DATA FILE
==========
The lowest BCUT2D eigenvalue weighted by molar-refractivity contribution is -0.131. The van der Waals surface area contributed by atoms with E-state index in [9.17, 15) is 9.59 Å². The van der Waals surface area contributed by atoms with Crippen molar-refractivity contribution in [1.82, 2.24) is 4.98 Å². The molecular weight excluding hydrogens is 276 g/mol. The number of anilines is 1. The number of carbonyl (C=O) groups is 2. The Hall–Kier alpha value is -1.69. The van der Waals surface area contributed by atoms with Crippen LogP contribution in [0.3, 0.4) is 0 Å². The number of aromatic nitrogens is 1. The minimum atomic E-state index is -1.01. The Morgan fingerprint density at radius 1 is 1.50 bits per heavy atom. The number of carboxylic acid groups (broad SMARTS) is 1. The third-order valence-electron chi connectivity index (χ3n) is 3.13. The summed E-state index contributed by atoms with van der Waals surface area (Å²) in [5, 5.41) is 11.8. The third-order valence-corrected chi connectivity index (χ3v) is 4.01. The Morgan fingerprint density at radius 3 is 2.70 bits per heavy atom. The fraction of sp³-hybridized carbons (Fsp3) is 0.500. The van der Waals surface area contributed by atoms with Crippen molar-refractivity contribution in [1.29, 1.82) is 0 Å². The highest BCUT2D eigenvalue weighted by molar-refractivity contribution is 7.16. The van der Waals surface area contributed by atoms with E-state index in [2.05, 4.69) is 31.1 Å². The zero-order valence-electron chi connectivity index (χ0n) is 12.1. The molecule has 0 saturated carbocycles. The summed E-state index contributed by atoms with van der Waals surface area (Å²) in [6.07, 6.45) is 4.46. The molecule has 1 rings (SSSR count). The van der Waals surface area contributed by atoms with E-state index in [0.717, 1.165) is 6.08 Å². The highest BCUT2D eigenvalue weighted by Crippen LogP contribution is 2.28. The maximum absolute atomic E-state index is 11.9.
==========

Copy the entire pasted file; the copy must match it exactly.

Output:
The lowest BCUT2D eigenvalue weighted by molar-refractivity contribution is -0.131. The van der Waals surface area contributed by atoms with E-state index in [9.17, 15) is 9.59 Å². The van der Waals surface area contributed by atoms with Crippen molar-refractivity contribution in [1.82, 2.24) is 4.98 Å². The molecular weight excluding hydrogens is 276 g/mol. The number of anilines is 1. The number of carbonyl (C=O) groups is 2. The Hall–Kier alpha value is -1.69. The van der Waals surface area contributed by atoms with Crippen LogP contribution in [0.3, 0.4) is 0 Å². The number of aromatic nitrogens is 1. The minimum atomic E-state index is -1.01. The Morgan fingerprint density at radius 1 is 1.50 bits per heavy atom. The number of carboxylic acid groups (broad SMARTS) is 1. The third-order valence-electron chi connectivity index (χ3n) is 3.13. The summed E-state index contributed by atoms with van der Waals surface area (Å²) in [5, 5.41) is 11.8. The third-order valence-corrected chi connectivity index (χ3v) is 4.01. The Morgan fingerprint density at radius 3 is 2.70 bits per heavy atom. The fraction of sp³-hybridized carbons (Fsp3) is 0.500. The van der Waals surface area contributed by atoms with Crippen molar-refractivity contribution in [1.29, 1.82) is 0 Å². The highest BCUT2D eigenvalue weighted by molar-refractivity contribution is 7.16. The van der Waals surface area contributed by atoms with E-state index in [2.05, 4.69) is 31.1 Å². The zero-order valence-electron chi connectivity index (χ0n) is 12.1. The molecule has 0 saturated carbocycles. The summed E-state index contributed by atoms with van der Waals surface area (Å²) in [6.07, 6.45) is 4.46. The molecule has 1 rings (SSSR count). The van der Waals surface area contributed by atoms with E-state index in [0.717, 1.165) is 6.08 Å². The highest BCUT2D eigenvalue weighted by Crippen LogP contribution is 2.28. The maximum absolute atomic E-state index is 11.9.